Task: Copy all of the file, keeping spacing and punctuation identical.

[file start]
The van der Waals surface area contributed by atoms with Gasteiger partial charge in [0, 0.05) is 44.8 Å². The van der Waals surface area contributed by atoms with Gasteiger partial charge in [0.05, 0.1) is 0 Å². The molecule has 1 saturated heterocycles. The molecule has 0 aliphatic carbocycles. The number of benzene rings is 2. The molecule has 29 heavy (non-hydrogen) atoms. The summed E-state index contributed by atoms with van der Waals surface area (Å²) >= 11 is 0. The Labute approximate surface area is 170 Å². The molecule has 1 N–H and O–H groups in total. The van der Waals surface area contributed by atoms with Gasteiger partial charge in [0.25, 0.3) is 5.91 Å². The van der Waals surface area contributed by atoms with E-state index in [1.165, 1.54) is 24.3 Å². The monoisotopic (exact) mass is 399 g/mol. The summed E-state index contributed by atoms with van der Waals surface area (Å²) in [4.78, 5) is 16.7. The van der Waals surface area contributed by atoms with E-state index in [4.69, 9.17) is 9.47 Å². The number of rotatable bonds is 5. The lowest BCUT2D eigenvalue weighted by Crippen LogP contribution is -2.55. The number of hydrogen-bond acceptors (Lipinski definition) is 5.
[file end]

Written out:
The van der Waals surface area contributed by atoms with Gasteiger partial charge in [0, 0.05) is 44.8 Å². The van der Waals surface area contributed by atoms with Gasteiger partial charge in [0.05, 0.1) is 0 Å². The molecule has 1 saturated heterocycles. The molecule has 0 aliphatic carbocycles. The number of benzene rings is 2. The molecule has 29 heavy (non-hydrogen) atoms. The summed E-state index contributed by atoms with van der Waals surface area (Å²) >= 11 is 0. The Labute approximate surface area is 170 Å². The molecule has 1 N–H and O–H groups in total. The van der Waals surface area contributed by atoms with Gasteiger partial charge in [0.25, 0.3) is 5.91 Å². The van der Waals surface area contributed by atoms with E-state index in [1.165, 1.54) is 24.3 Å². The monoisotopic (exact) mass is 399 g/mol. The summed E-state index contributed by atoms with van der Waals surface area (Å²) in [4.78, 5) is 16.7. The van der Waals surface area contributed by atoms with E-state index in [4.69, 9.17) is 9.47 Å². The number of rotatable bonds is 5. The lowest BCUT2D eigenvalue weighted by Crippen LogP contribution is -2.55. The number of hydrogen-bond acceptors (Lipinski definition) is 5.